The adhesive and sealant industry has made great strides in optimizing operations and reducing the carbon footprint, enabling recyclability efforts, expanding into environmentally friendly applications, addressing bio-based and other renewable materials, and so much more. However, continuous long-term improvement remains absolutely necessary.

Some of today’s technology development efforts are focused on alternative energy sources for curing processes, such as radiation, microwave, and ultrasonic. And new applications are being explored for thermoset resins (e.g., two-component polyurethanes and epoxies), which are among the fastest-growing technologies in the adhesive space. As high-solids materials (often 100%), they represent an elevated level of sustainability.

Absent a clear and defined global sustainability standard, companies around the world are focusing on initiatives that align with their portfolios and capabilities. While these various efforts can seem disjointed or fragmented, it is important to keep in mind that, overall, progress is still being made every day.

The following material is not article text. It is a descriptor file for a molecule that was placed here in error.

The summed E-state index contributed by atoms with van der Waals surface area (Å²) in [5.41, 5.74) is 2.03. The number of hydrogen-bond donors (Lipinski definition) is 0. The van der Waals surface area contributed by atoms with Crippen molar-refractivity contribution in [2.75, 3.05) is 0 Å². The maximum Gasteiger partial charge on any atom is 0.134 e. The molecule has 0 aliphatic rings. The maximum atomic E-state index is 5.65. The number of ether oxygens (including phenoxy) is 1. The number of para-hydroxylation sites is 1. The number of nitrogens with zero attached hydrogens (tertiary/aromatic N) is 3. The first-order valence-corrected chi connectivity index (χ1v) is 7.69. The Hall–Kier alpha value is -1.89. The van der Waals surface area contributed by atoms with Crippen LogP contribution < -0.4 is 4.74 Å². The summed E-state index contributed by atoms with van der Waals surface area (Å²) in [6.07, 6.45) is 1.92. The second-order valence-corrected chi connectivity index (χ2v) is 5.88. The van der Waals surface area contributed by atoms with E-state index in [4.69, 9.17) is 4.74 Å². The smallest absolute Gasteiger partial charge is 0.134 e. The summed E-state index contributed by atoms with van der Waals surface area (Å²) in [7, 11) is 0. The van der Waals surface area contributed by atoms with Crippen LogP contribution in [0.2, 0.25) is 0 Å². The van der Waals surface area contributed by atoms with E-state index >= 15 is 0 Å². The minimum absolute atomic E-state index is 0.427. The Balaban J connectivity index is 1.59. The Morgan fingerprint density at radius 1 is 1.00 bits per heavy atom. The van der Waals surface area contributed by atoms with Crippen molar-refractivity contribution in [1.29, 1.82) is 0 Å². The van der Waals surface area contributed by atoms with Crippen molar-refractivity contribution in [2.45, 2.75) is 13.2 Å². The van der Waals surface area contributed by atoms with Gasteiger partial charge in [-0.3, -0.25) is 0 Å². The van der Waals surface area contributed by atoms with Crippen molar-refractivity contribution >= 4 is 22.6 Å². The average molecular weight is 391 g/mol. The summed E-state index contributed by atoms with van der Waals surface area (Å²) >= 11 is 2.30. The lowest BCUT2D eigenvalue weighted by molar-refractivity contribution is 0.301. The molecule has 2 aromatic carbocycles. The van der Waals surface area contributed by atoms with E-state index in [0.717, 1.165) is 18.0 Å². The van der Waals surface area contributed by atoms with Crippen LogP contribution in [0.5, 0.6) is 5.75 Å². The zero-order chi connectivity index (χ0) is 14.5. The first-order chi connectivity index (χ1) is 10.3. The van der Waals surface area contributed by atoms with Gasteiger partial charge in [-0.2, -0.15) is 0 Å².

“Let’s go back to the diaper example. Twenty or even 30 years ago, the industry was talking about diapers being recyclable,” Murad explains. “Are they all 100% recyclable today? Not typically. But think of it in terms of an evolution, starting with 15% of that diaper being recyclable or using recyclable material and evolving over time to 30, 40, 50, 70%. Aren’t we better off continuously improving down that path, as opposed to sticking to an all-or-none philosophy?”

To learn more, contact the author at

Read in ASC Showcase.


1. V. Scarborough, “A Heat Map of New Technology in a Post-Pandemic World,” 2023 CoatingsTech Conference, Cleveland, Ohio, June 2023.